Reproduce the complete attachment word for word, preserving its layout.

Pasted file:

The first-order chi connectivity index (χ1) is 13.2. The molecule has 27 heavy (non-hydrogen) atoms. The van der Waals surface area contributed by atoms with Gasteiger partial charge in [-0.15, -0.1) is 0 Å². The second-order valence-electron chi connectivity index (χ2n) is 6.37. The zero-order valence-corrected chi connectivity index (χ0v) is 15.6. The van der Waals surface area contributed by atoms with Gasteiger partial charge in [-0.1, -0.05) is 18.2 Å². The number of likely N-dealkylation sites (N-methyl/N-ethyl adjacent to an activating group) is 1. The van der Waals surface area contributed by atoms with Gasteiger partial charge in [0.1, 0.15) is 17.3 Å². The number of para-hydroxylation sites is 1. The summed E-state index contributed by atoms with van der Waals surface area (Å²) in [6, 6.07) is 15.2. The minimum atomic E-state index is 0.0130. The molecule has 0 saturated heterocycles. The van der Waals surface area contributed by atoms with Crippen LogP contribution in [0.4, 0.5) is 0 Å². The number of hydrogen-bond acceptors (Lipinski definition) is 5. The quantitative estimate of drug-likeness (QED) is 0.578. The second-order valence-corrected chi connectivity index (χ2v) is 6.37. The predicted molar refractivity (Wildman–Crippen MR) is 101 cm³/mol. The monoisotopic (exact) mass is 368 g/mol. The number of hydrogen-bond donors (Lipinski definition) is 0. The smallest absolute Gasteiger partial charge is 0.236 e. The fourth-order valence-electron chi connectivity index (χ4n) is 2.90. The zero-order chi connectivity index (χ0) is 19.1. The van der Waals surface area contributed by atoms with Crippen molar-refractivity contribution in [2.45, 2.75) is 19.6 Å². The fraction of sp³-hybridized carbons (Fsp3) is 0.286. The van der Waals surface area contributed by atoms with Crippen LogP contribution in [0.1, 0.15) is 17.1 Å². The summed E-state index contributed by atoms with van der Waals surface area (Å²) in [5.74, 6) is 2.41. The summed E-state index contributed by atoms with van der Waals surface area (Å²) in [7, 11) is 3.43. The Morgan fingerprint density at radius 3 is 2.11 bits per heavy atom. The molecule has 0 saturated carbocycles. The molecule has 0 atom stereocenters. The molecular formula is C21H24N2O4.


The first-order chi connectivity index (χ1) is 13.2. The molecule has 27 heavy (non-hydrogen) atoms. The van der Waals surface area contributed by atoms with Gasteiger partial charge in [-0.15, -0.1) is 0 Å². The second-order valence-electron chi connectivity index (χ2n) is 6.37. The zero-order valence-corrected chi connectivity index (χ0v) is 15.6. The van der Waals surface area contributed by atoms with Gasteiger partial charge in [-0.1, -0.05) is 18.2 Å². The number of likely N-dealkylation sites (N-methyl/N-ethyl adjacent to an activating group) is 1. The van der Waals surface area contributed by atoms with Gasteiger partial charge in [0.1, 0.15) is 17.3 Å². The number of para-hydroxylation sites is 1. The summed E-state index contributed by atoms with van der Waals surface area (Å²) in [6, 6.07) is 15.2. The minimum atomic E-state index is 0.0130. The molecule has 0 saturated heterocycles. The van der Waals surface area contributed by atoms with Crippen LogP contribution in [0.4, 0.5) is 0 Å². The number of hydrogen-bond acceptors (Lipinski definition) is 5. The quantitative estimate of drug-likeness (QED) is 0.578. The second-order valence-corrected chi connectivity index (χ2v) is 6.37. The predicted molar refractivity (Wildman–Crippen MR) is 101 cm³/mol. The monoisotopic (exact) mass is 368 g/mol. The number of hydrogen-bond donors (Lipinski definition) is 0. The smallest absolute Gasteiger partial charge is 0.236 e. The fourth-order valence-electron chi connectivity index (χ4n) is 2.90. The zero-order chi connectivity index (χ0) is 19.1. The van der Waals surface area contributed by atoms with Crippen molar-refractivity contribution in [2.45, 2.75) is 19.6 Å². The fraction of sp³-hybridized carbons (Fsp3) is 0.286. The van der Waals surface area contributed by atoms with Crippen LogP contribution in [0.1, 0.15) is 17.1 Å². The summed E-state index contributed by atoms with van der Waals surface area (Å²) in [5.74, 6) is 2.41. The summed E-state index contributed by atoms with van der Waals surface area (Å²) in [7, 11) is 3.43. The Morgan fingerprint density at radius 3 is 2.11 bits per heavy atom. The molecule has 0 saturated carbocycles. The molecule has 0 atom stereocenters. The molecular formula is C21H24N2O4.